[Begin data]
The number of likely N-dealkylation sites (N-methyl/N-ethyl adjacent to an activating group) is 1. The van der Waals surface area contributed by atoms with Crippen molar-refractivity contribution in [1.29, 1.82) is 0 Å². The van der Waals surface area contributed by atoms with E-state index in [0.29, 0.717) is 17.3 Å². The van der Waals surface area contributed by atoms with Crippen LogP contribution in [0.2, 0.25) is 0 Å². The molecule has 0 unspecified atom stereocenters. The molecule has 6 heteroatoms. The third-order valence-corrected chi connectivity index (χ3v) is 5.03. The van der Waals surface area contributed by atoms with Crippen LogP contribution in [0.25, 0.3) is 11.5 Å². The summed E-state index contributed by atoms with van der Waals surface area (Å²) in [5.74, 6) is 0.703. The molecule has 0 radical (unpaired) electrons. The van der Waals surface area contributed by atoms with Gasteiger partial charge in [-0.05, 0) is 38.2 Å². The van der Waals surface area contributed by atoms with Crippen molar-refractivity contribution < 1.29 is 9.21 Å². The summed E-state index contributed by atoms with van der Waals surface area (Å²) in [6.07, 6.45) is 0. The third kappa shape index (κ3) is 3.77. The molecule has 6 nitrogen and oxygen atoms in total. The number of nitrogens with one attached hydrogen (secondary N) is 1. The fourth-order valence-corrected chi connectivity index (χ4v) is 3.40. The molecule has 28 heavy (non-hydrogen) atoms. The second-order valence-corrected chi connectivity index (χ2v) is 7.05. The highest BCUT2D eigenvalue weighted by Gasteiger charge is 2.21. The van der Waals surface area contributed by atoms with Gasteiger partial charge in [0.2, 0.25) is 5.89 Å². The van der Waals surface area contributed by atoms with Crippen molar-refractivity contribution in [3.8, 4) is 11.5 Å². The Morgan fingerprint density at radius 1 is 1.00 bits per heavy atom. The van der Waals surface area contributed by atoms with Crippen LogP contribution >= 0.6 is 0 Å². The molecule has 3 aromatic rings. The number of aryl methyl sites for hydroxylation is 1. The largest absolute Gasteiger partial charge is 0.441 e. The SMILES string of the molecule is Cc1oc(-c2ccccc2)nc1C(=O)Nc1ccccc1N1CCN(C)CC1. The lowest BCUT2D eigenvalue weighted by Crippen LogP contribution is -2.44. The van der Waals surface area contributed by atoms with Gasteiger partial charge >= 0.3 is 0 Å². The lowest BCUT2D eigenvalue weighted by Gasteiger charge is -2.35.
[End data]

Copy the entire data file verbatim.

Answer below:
The number of likely N-dealkylation sites (N-methyl/N-ethyl adjacent to an activating group) is 1. The van der Waals surface area contributed by atoms with Crippen molar-refractivity contribution in [1.29, 1.82) is 0 Å². The van der Waals surface area contributed by atoms with E-state index in [0.29, 0.717) is 17.3 Å². The van der Waals surface area contributed by atoms with Crippen LogP contribution in [0.2, 0.25) is 0 Å². The molecule has 0 unspecified atom stereocenters. The molecule has 6 heteroatoms. The third-order valence-corrected chi connectivity index (χ3v) is 5.03. The van der Waals surface area contributed by atoms with Crippen LogP contribution in [0.25, 0.3) is 11.5 Å². The summed E-state index contributed by atoms with van der Waals surface area (Å²) in [5.74, 6) is 0.703. The molecule has 0 radical (unpaired) electrons. The van der Waals surface area contributed by atoms with Gasteiger partial charge in [-0.05, 0) is 38.2 Å². The van der Waals surface area contributed by atoms with Crippen molar-refractivity contribution < 1.29 is 9.21 Å². The summed E-state index contributed by atoms with van der Waals surface area (Å²) in [6.07, 6.45) is 0. The third kappa shape index (κ3) is 3.77. The molecule has 6 nitrogen and oxygen atoms in total. The number of nitrogens with one attached hydrogen (secondary N) is 1. The fourth-order valence-corrected chi connectivity index (χ4v) is 3.40. The molecule has 28 heavy (non-hydrogen) atoms. The second-order valence-corrected chi connectivity index (χ2v) is 7.05. The highest BCUT2D eigenvalue weighted by Gasteiger charge is 2.21. The van der Waals surface area contributed by atoms with Gasteiger partial charge in [0.2, 0.25) is 5.89 Å². The van der Waals surface area contributed by atoms with Crippen molar-refractivity contribution in [3.8, 4) is 11.5 Å². The Morgan fingerprint density at radius 1 is 1.00 bits per heavy atom. The van der Waals surface area contributed by atoms with Crippen LogP contribution >= 0.6 is 0 Å². The molecule has 3 aromatic rings. The number of aryl methyl sites for hydroxylation is 1. The largest absolute Gasteiger partial charge is 0.441 e. The SMILES string of the molecule is Cc1oc(-c2ccccc2)nc1C(=O)Nc1ccccc1N1CCN(C)CC1. The lowest BCUT2D eigenvalue weighted by Crippen LogP contribution is -2.44. The van der Waals surface area contributed by atoms with Gasteiger partial charge >= 0.3 is 0 Å². The lowest BCUT2D eigenvalue weighted by Gasteiger charge is -2.35.